Absolutely, yeah. And there’s so much on the internet these days, too. So, I think it’s easier for me to be able to read through the information and sort of assimilate it and take what would be factual and know what to read and what sources to read to actually get to the facts.

SPREEUWENBERG: 

Good point, and that’s obviously an increasing challenge in today’s world and a hot topic, especially in the political world in the US, in terms of what information is real or not real on the internet, is definitely a serious problem and something that not just us as adults need to learn, but probably need to start teaching our children, as well, because that’s going to be only getting worse, presumably, unless other actions are taking. So, that’s a good point, too.

FRANKS:

Yeah, absolutely.

SPREEUWENBERG: 

We’re here to talk to you today about self-regulation. Maybe let’s start with the basics. How would you define self-regulation? What is it?

FRANKS:

Yeah, absolutely. So, self-regulation… so, it’s really a psycho-physiological response to stress. So, it’s how our bodies respond to the incoming stress and then what happens after. Are we able to bring us back down to sort of that baseline level or that homeostasis point?

SPREEUWENBERG: 

Cool. And one of the famous studies was this “marshmallow test” thing with children that I think was done in Stanford. I thought it was kind of interesting because I saw a relatively recent article that kind of challenged some of the assumptions in there, I don’t know if you heard about it.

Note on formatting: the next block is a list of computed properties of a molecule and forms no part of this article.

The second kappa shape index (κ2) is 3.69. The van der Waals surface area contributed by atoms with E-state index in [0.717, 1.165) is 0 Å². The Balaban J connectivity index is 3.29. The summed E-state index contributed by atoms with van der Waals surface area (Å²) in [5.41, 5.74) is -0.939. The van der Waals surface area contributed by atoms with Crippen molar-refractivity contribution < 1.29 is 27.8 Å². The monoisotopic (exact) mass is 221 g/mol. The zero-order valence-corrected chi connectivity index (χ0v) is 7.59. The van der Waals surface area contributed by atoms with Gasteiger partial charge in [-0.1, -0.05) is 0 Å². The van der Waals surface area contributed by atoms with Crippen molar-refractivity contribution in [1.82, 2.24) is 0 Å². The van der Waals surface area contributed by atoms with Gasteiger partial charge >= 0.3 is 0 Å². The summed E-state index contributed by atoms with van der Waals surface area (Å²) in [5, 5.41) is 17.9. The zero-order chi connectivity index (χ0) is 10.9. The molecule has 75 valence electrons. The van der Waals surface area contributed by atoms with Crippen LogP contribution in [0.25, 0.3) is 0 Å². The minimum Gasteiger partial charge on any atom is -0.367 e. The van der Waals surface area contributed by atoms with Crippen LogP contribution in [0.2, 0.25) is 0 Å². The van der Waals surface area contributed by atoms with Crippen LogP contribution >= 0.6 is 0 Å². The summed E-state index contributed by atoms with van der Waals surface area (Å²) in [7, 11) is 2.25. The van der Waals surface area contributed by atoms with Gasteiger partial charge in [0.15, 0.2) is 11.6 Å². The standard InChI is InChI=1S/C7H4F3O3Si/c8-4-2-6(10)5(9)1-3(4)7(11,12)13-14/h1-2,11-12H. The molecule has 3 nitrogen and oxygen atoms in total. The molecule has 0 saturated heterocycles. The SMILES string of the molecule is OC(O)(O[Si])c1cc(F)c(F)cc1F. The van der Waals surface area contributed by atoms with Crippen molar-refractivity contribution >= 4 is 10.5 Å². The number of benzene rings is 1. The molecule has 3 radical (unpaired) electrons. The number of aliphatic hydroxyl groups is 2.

So, the marshmallow test, for the listeners who don’t know, it was done at Stanford, I think it was back in the [1960s] or 70s. And they put a marshmallow in front of a child and then they said, “You can have a second one if you can go 15 minutes without eating the first one.” And then they would leave and see what happened. And then the results, when they followed these children through their life, the conclusion was, those children with more willpower to not eat the first marshmallow and wait ended up being a signal for future success.

But the interesting thing was, this article – which was in the Atlantic – there was another study that happened more recently and they used a more diverse group of children: race, ethnicity, parents, education, etc. And what it found was, that new study found limited support for the idea behind the delayed gratification leading to better outcomes, but instead suggested that that capacity to hold out for the second marshmallow was shaped a lot by the child’s social and economic background.

So, in turn, it was the background, not the ability to delay the gratification, that was behind the kids’ long-term success. But anyways, I found that to be interesting. And I guess it’s a little bit more about the science of methodology on studies and that kind of thing.

FRANKS:

Mm-hmm, yeah, that’s very interesting.

SPREEUWENBERG: